- Charlie Munger said SPACs are an "irritating bubble" at the Daily Journal annual meeting Wednesday.
- The Berkshire Hathaway vice-chairman said the world would be better off without the speculative investment vehicles.
- Sign up here for our daily newsletter, 10 Things Before the Opening Bell.
Berkshire Hathaway vice-chairman Charlie Munger blasted SPACs at the Daily Journal annual meeting on Wednesday, saying that the "world would be better off" without the investment vehicles.
"Crazy speculation in enterprises not even found or picked out yet is a sign of an irritating bubble," Munger said. "The investment banking profession will sell sh-t as long as sh-t can be sold."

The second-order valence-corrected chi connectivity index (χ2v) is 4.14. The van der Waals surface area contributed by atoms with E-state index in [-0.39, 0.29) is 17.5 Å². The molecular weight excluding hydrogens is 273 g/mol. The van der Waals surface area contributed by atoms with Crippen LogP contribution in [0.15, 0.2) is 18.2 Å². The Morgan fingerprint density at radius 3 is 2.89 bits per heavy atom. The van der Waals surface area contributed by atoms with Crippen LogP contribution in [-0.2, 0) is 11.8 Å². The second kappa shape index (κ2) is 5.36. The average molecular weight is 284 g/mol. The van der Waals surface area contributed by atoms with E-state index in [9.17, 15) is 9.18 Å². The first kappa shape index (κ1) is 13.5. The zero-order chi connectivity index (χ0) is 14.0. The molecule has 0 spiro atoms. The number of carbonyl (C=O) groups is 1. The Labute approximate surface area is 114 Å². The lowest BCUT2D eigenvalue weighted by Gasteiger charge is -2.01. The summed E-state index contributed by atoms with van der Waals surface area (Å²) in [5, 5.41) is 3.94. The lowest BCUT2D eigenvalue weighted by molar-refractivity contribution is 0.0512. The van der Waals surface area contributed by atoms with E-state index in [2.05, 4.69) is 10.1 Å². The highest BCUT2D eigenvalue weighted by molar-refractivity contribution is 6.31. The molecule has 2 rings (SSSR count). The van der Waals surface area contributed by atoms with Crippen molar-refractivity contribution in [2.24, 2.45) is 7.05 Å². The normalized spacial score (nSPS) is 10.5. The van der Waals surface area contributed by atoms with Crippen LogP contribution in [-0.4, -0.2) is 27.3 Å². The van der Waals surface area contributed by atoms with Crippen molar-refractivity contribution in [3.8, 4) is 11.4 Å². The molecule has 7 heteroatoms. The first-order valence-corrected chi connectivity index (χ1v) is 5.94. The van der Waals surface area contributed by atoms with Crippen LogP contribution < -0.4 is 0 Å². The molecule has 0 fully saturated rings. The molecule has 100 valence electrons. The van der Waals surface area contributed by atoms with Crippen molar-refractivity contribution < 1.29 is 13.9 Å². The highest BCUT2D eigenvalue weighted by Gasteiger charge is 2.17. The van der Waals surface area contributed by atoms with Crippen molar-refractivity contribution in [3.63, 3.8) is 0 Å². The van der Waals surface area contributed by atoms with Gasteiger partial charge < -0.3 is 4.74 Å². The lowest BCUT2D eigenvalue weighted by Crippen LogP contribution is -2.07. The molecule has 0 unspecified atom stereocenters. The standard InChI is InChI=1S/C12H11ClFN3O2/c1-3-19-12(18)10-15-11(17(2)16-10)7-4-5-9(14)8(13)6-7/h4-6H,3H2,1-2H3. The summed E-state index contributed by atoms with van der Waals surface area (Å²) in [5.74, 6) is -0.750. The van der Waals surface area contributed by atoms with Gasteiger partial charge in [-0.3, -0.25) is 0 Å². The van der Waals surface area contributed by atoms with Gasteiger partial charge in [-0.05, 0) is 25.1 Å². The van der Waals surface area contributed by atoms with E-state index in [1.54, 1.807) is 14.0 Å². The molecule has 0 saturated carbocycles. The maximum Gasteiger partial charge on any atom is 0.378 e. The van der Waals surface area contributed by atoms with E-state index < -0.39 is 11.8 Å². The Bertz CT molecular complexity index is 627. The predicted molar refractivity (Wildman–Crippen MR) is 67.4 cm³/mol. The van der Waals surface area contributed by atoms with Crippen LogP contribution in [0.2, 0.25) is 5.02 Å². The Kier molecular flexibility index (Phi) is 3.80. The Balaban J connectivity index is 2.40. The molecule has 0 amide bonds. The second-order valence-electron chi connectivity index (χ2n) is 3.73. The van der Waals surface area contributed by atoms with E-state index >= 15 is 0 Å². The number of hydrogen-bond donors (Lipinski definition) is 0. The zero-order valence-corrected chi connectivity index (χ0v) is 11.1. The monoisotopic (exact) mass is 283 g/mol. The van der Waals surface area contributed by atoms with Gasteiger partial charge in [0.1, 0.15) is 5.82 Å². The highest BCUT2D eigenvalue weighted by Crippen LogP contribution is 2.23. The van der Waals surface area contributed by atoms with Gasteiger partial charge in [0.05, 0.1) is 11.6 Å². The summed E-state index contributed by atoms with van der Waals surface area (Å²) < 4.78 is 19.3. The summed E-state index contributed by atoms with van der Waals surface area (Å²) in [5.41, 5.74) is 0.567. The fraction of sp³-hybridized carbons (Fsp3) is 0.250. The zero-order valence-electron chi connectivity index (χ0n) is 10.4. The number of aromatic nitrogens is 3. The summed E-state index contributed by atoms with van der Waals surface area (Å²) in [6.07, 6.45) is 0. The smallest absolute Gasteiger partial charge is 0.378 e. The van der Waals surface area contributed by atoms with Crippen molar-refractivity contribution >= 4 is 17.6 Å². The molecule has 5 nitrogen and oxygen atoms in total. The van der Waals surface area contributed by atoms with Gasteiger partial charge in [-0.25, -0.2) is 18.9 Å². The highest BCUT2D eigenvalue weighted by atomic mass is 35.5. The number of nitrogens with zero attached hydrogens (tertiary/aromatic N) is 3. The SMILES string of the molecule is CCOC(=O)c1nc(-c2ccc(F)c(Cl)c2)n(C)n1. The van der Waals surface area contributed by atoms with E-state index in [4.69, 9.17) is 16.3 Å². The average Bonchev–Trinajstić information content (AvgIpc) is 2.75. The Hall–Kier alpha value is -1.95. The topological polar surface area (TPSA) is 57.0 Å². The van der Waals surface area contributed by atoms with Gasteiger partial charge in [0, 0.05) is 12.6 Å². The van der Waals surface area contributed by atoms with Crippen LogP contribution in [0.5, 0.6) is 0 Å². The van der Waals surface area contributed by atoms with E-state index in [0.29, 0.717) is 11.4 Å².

Special purpose acquisition companies, or "blank check companies," list on a stock exchange to raise money in the hope of finding and merging with a target company to take it public. The model can be extremely lucrative for the initial sponsors of the SPAC, who take a big stake for a small sum. But it also poses risks for investors who bet on the success of the SPAC before even knowing the business that will be acquired.
Warren Buffett's right-hand man also added that the SPAC craze "must end badly," but he isn't sure when that will happen.